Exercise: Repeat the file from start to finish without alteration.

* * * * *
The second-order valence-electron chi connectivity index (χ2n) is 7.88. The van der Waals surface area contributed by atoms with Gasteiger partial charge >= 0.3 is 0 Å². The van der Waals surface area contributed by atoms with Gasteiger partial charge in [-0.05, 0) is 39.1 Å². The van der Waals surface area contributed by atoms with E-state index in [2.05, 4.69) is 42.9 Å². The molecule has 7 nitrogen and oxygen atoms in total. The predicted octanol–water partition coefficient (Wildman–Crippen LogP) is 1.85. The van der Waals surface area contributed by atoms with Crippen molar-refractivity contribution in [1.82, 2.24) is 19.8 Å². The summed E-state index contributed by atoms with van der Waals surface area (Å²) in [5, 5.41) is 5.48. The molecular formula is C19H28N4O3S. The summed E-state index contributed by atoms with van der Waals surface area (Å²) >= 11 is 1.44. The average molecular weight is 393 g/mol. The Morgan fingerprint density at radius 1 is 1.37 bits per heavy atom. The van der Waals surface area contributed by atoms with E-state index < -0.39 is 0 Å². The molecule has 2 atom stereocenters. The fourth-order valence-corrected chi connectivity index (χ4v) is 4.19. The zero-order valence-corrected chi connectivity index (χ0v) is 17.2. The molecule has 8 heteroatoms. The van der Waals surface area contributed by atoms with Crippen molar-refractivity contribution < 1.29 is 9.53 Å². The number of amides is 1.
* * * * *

The second-order valence-electron chi connectivity index (χ2n) is 7.88. The van der Waals surface area contributed by atoms with Gasteiger partial charge >= 0.3 is 0 Å². The van der Waals surface area contributed by atoms with Gasteiger partial charge in [-0.05, 0) is 39.1 Å². The van der Waals surface area contributed by atoms with E-state index in [2.05, 4.69) is 42.9 Å². The molecule has 7 nitrogen and oxygen atoms in total. The predicted octanol–water partition coefficient (Wildman–Crippen LogP) is 1.85. The van der Waals surface area contributed by atoms with Crippen molar-refractivity contribution in [1.82, 2.24) is 19.8 Å². The summed E-state index contributed by atoms with van der Waals surface area (Å²) in [5, 5.41) is 5.48. The molecular formula is C19H28N4O3S. The summed E-state index contributed by atoms with van der Waals surface area (Å²) >= 11 is 1.44. The average molecular weight is 393 g/mol. The Morgan fingerprint density at radius 1 is 1.37 bits per heavy atom. The van der Waals surface area contributed by atoms with E-state index < -0.39 is 0 Å². The molecule has 2 atom stereocenters. The fourth-order valence-corrected chi connectivity index (χ4v) is 4.19. The zero-order valence-corrected chi connectivity index (χ0v) is 17.2. The molecule has 8 heteroatoms. The van der Waals surface area contributed by atoms with Crippen molar-refractivity contribution < 1.29 is 9.53 Å². The number of amides is 1.